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"Magritte: The Mystery of the Ordinary, 1926–1938"

  • Art, Painting
  • 3 out of 5 stars
  • Recommended

Time Out says

3 out of 5 stars

When I walk through an exhibit devoted to one artist, I wonder, would that artist have enjoyed the presentation? As I ambled through the Art Institute’s somber and dark Magritte: The Mystery of the Ordinary, 1926–1938, with its paintings set on charcoal walls beneath pools of yellow light, I guessed that Rembrandt would have gotten off on it, but not Magritte. 

When one thinks of Rene Magritte, images of blue skies and green apples likely come to mind. The surrealist's work was crisp and clean—only the scenes presented were painfully bizarre. These iconic Magritte paintings are mostly his later works, and you’ll only find them on magnets and plates in the gift shop. The Art Institute's showcase of his formative years is akin to being trapped under a bowler hat (which of course are for sale as well), and while there’s little to critique in terms of Magritte’s work itself, there are two questions to answer when you're seeing a show of works by an artist of this caliber: 1. Does the show tell us anything new about Magritte’s work? Yes, particularly if all you know are those apple images. And 2. Is it an enjoyable show to go see? It is not, due to a bevy of strange curatorial choices at the Art Institute.

The 100+ work show, which first ran at the Museum of Modern Art in New York and the Menil Collection in Houston, focuses on the dozen years in which Magritte began to explore the themes and aesthetics that would define his career. The show moves chronologically, and the Belgian's earliest work on display, which you first encounter after an incongruously placed Napoleon funeral mask, is more stereotypically surrealist, grotesque. Dismembered body parts dance in gardens made of children's toys. With a fleshy, lavender palette, Magritte seems to have painted these pieces from a Revlon compact.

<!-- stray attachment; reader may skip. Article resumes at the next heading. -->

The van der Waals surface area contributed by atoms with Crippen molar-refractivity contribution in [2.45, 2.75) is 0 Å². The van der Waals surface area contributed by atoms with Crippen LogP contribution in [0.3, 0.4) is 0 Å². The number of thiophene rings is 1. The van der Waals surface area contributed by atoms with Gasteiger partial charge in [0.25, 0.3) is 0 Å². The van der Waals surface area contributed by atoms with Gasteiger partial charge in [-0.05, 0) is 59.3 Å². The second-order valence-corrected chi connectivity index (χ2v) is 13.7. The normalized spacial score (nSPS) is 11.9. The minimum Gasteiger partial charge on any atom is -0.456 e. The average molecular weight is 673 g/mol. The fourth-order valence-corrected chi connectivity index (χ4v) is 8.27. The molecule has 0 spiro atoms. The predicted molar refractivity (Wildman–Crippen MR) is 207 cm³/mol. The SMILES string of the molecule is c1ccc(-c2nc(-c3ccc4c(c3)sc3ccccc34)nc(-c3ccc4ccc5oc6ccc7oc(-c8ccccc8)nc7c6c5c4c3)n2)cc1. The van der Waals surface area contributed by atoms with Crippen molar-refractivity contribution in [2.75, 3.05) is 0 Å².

The art becomes brighter and wittier as we move to his Paris years, a period when he met many famous French surrealists, like Dali, though the exhibit remains dim as a Finnish funeral parlor. Magritte begins playing with words—and what handwriting!—by adding them to paintings of contradictory objects, which culminates in The Treachery of Images, that iconic pipe.

As the gallery follows him back to Belgium three years later, we are forced to zig zag through a oddly arranged hallway, with one painting placed on forward facing walls like lined-up dominos, which forces the viewer to consider just the single painting at a time. It’s clear what the curator is getting at, but it’s also jarring and distracting. The gallery leads to a large room filled with fascinating ephemera, again oddly served up, in wooden shipping crates. The commercial work (like restaurant ads) and photographs offer insight into the Magritte's personal life and brain, if a little too late. It would have been nice to see this material mixed in with his canvases for context, particularly when it directly relates to a painting found earlier in the show. Similarly, there’s mention of his Surrealist contemporaries, but we see none of their work. 

In the end, you land on Time Transfixed, the train in the fireplace, which can be seen any time in the AIC as part of its permanent collection. The audio tour and plate explain how historians recently used infrared technology to discover a lost painting of Magritte's, a ballerina dancing in a man's lap, hidden underneath Time Transfixed. How cool it would have been to see that, in Predator vision, or whatever. Alas, we shuffle back into the light to peruse the collection of pipes, ties and postcards for sale. Those would have made Magritte chuckle, I think.​


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